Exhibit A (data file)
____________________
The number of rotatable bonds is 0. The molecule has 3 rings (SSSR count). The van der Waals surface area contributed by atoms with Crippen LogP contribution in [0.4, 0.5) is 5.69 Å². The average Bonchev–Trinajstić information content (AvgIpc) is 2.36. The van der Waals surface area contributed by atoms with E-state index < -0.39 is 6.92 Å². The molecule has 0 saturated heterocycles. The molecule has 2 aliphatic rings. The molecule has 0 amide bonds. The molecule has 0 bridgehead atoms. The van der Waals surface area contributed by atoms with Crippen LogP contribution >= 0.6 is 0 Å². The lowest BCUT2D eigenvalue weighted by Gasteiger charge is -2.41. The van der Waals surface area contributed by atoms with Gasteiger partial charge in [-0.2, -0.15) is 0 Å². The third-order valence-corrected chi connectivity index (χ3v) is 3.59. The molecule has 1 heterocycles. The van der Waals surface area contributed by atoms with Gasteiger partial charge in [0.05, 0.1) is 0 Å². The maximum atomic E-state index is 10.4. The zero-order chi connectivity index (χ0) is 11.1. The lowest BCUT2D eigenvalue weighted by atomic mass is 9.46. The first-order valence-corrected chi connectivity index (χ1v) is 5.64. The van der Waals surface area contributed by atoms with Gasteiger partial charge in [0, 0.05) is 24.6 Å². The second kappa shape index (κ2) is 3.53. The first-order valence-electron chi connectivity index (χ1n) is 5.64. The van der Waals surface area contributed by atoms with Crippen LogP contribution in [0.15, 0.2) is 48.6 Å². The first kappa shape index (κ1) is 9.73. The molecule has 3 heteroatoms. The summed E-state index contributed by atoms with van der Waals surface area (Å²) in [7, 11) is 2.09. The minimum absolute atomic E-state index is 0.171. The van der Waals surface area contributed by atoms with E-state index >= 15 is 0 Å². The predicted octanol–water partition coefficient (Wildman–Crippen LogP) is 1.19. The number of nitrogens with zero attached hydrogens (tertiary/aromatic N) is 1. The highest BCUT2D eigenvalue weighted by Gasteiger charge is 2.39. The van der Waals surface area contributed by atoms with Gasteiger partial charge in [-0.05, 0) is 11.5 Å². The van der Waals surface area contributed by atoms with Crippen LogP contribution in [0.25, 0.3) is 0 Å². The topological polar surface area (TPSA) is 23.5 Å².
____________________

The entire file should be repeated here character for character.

The number of rotatable bonds is 0. The molecule has 3 rings (SSSR count). The van der Waals surface area contributed by atoms with Crippen LogP contribution in [0.4, 0.5) is 5.69 Å². The average Bonchev–Trinajstić information content (AvgIpc) is 2.36. The van der Waals surface area contributed by atoms with E-state index < -0.39 is 6.92 Å². The molecule has 0 saturated heterocycles. The molecule has 2 aliphatic rings. The molecule has 0 amide bonds. The molecule has 0 bridgehead atoms. The van der Waals surface area contributed by atoms with Crippen LogP contribution >= 0.6 is 0 Å². The lowest BCUT2D eigenvalue weighted by Gasteiger charge is -2.41. The van der Waals surface area contributed by atoms with Gasteiger partial charge in [-0.2, -0.15) is 0 Å². The third-order valence-corrected chi connectivity index (χ3v) is 3.59. The molecule has 1 heterocycles. The van der Waals surface area contributed by atoms with Gasteiger partial charge in [0.05, 0.1) is 0 Å². The maximum atomic E-state index is 10.4. The zero-order chi connectivity index (χ0) is 11.1. The lowest BCUT2D eigenvalue weighted by atomic mass is 9.46. The first-order valence-corrected chi connectivity index (χ1v) is 5.64. The van der Waals surface area contributed by atoms with Gasteiger partial charge in [0, 0.05) is 24.6 Å². The second kappa shape index (κ2) is 3.53. The first-order valence-electron chi connectivity index (χ1n) is 5.64. The van der Waals surface area contributed by atoms with Crippen LogP contribution in [0.15, 0.2) is 48.6 Å². The first kappa shape index (κ1) is 9.73. The molecule has 3 heteroatoms. The summed E-state index contributed by atoms with van der Waals surface area (Å²) in [7, 11) is 2.09. The minimum absolute atomic E-state index is 0.171. The van der Waals surface area contributed by atoms with E-state index >= 15 is 0 Å². The predicted octanol–water partition coefficient (Wildman–Crippen LogP) is 1.19. The number of nitrogens with zero attached hydrogens (tertiary/aromatic N) is 1. The highest BCUT2D eigenvalue weighted by Gasteiger charge is 2.39. The van der Waals surface area contributed by atoms with Gasteiger partial charge in [-0.05, 0) is 11.5 Å². The van der Waals surface area contributed by atoms with Crippen LogP contribution in [0.25, 0.3) is 0 Å². The topological polar surface area (TPSA) is 23.5 Å².